Stats aside, Wellington Phoenix fail to deliver
The numbers don't lie.
Despite playing a more attractive brand of football under coach Ernie Merrick, the flaws of the winless Wellington Phoenix are exposed in the A-League's official statistics.
Languishing in ninth place after nine games, the Phoenix also rank a depressing ninth in a raft of categories, including shots on target (41 per cent), goals to shots (8.6 per cent), big chance conversion (25 per cent) and duels won (49.4 per cent).
Surprisingly, for a team that is working hard at playing possession-based football, the Phoenix's pass completion rate also remains comparatively poor: at 76.6 per cent they rank eighth of 10 teams.
And interestingly, the Phoenix remain "cross heavy" as they were under previous coach Ricki Herbert.
Despite having played one less game, the Phoenix have hit the third most crosses in the league (196).
The difference is that Merrick is encouraging players to deliver crosses to feet, rather than aerially.
The statistical verdict on star signing Carlos Hernandez is mixed.
He broke his duck with a penalty in Saturday's 2-1 loss to Brisbane Roar but while his 30 shot attempts rank equal-second in the league, only four of them have been on target.
The Costa Rican playmaker is doing his best to provide for his profligate team-mates however, having created more goalscoring chances than anyone bar Brisbane's German gun Thomas Broich.
It will surprise few that Manny Muscat has conceded the most fouls (18) of any Phoenix player, while Louis Fenton - learning the ropes at right back - is shown to be sturdy in the tackle, winning 71 per cent of his "duels".
Merrick believes the most important and relevant indicator of a team's progress is shots and the number of chances created.
On that score the Phoenix are doing OK: their 105 shots ranks fourth while they have had 16 "big chances", sixth in the league.
The problem has been conversion, with just one goal per game.
"The boys are playing well without anything to show for it," Merrick said.
"It's a continual work in progress, we're creating chances, we've got to score them. I think it's all confidence, composure, momentum, all those things.
"It's not skill and it's not just one player ... Everyone has to take a turn, to get in the box, to get into goalscoring positions and as you've seen from some of the ones we've missed, it's not skill. It's confidence, it's mental skills ... I don't think there would be many teams having 20 scoring shots against the Roar, in the last couple of years."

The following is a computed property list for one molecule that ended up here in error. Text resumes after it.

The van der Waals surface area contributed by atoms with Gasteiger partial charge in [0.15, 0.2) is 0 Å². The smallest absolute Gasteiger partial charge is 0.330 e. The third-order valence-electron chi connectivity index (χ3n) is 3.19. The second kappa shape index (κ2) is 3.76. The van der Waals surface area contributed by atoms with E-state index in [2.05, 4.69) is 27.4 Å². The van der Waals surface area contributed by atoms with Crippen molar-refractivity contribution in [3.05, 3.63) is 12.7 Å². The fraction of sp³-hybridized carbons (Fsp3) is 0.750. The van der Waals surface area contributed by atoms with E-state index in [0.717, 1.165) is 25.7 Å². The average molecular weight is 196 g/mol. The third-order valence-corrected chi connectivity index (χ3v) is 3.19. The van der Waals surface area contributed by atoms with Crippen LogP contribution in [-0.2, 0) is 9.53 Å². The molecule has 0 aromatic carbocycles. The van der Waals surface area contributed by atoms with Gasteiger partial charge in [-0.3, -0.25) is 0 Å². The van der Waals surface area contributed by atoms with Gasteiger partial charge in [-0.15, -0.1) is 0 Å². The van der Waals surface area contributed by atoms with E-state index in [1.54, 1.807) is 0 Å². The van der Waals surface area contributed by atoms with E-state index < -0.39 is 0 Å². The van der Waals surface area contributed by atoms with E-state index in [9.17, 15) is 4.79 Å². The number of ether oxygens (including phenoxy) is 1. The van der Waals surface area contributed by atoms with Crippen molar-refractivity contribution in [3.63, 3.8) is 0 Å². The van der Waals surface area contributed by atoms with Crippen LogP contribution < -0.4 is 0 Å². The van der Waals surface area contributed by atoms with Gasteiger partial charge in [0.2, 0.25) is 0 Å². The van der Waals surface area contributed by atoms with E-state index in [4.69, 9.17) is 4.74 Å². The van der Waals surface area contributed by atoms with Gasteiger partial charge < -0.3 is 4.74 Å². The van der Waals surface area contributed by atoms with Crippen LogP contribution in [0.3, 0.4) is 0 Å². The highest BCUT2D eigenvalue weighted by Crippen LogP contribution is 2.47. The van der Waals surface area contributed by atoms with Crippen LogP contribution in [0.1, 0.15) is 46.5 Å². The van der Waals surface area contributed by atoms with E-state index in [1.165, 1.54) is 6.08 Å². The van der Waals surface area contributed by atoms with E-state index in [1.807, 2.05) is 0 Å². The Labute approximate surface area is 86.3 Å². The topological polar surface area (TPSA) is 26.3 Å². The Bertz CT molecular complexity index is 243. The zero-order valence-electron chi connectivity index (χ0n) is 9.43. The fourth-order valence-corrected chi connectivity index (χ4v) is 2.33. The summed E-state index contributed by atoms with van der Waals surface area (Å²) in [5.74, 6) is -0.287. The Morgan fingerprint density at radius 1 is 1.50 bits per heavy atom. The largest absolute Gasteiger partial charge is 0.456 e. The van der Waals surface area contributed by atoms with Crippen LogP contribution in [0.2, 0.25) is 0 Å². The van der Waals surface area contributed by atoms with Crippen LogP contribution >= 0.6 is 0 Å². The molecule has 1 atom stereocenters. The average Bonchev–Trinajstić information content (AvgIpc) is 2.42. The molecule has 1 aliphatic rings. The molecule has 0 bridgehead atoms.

The players were working hard on finishing at training yesterday ahead of tonight's date with the Central Coast Mariners at North Sydney Oval.
Jeremy Brockie is symbolic of the club's goal-scoring woes.
The All Whites striker scored 16 goals last season to finish second in the golden boot.
This season he has just two to his name and produced a howler on Saturday.
"Missing open goals doesn't help, does it? We'd be more disappointed if we weren't creating the chances but we just need to work harder on getting more numbers into the box," Brockie said.
"Obviously when you're not winning as a player and a team it can get a little bit frustrating and the confidence can take a little bit of a blow."
Merrick said he would stick with the same starting XI but freshen up his bench.
In come Tyler Boyd, Leo Bertos and Matthew Ridenton, while Michael Boxall, Jason Hicks and Josh Brindell-South drop out.
The defending champion Mariners are stinging from a 4-0 shellacking at the hands of Adelaide United and wary of a Phoenix ambush.
"At the moment I'd say they are a very unlucky club," said Mariners defender Trent Sainsbury.
"They've been playing some decent football and the results just haven't been going their way."